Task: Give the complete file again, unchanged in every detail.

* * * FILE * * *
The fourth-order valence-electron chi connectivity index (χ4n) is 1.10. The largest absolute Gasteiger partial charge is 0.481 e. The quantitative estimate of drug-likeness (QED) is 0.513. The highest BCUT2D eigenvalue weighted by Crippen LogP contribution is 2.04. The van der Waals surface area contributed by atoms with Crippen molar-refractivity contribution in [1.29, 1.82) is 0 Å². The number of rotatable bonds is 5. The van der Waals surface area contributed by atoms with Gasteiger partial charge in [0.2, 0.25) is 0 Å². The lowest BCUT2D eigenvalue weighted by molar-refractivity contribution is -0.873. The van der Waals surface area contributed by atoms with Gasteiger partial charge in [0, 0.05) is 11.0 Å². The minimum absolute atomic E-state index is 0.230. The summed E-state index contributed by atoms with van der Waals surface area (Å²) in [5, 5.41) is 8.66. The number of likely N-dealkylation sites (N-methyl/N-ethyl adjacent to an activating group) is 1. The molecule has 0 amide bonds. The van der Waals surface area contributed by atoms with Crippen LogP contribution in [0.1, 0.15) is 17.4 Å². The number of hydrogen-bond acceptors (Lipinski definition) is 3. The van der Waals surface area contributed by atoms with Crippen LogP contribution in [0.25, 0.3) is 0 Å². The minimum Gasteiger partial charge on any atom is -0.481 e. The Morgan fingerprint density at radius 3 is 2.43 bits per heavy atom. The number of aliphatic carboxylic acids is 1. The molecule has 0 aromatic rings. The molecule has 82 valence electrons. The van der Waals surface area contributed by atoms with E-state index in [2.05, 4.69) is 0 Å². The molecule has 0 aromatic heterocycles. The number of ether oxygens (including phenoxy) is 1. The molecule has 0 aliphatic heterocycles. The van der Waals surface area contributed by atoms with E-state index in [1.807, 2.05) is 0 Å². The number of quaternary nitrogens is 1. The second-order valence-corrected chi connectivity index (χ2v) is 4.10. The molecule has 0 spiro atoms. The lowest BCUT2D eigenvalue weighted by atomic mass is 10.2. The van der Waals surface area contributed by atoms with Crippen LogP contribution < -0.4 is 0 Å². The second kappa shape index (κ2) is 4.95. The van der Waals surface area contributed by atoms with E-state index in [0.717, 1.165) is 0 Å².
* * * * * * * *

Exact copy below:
The fourth-order valence-electron chi connectivity index (χ4n) is 1.10. The largest absolute Gasteiger partial charge is 0.481 e. The quantitative estimate of drug-likeness (QED) is 0.513. The highest BCUT2D eigenvalue weighted by Crippen LogP contribution is 2.04. The van der Waals surface area contributed by atoms with Crippen molar-refractivity contribution in [1.29, 1.82) is 0 Å². The number of rotatable bonds is 5. The van der Waals surface area contributed by atoms with Gasteiger partial charge in [0.2, 0.25) is 0 Å². The lowest BCUT2D eigenvalue weighted by molar-refractivity contribution is -0.873. The van der Waals surface area contributed by atoms with Gasteiger partial charge in [0, 0.05) is 11.0 Å². The minimum absolute atomic E-state index is 0.230. The summed E-state index contributed by atoms with van der Waals surface area (Å²) in [5, 5.41) is 8.66. The number of likely N-dealkylation sites (N-methyl/N-ethyl adjacent to an activating group) is 1. The molecule has 0 amide bonds. The van der Waals surface area contributed by atoms with Crippen LogP contribution in [0.1, 0.15) is 17.4 Å². The number of hydrogen-bond acceptors (Lipinski definition) is 3. The van der Waals surface area contributed by atoms with Crippen LogP contribution in [0.25, 0.3) is 0 Å². The minimum Gasteiger partial charge on any atom is -0.481 e. The Morgan fingerprint density at radius 3 is 2.43 bits per heavy atom. The number of aliphatic carboxylic acids is 1. The molecule has 0 aromatic rings. The molecule has 82 valence electrons. The van der Waals surface area contributed by atoms with E-state index in [2.05, 4.69) is 0 Å². The molecule has 0 aromatic heterocycles. The number of ether oxygens (including phenoxy) is 1. The molecule has 0 aliphatic heterocycles. The van der Waals surface area contributed by atoms with E-state index in [1.807, 2.05) is 0 Å². The number of quaternary nitrogens is 1. The second-order valence-corrected chi connectivity index (χ2v) is 4.10. The molecule has 0 spiro atoms. The lowest BCUT2D eigenvalue weighted by atomic mass is 10.2. The van der Waals surface area contributed by atoms with Crippen LogP contribution < -0.4 is 0 Å². The second kappa shape index (κ2) is 4.95. The van der Waals surface area contributed by atoms with E-state index in [0.717, 1.165) is 0 Å².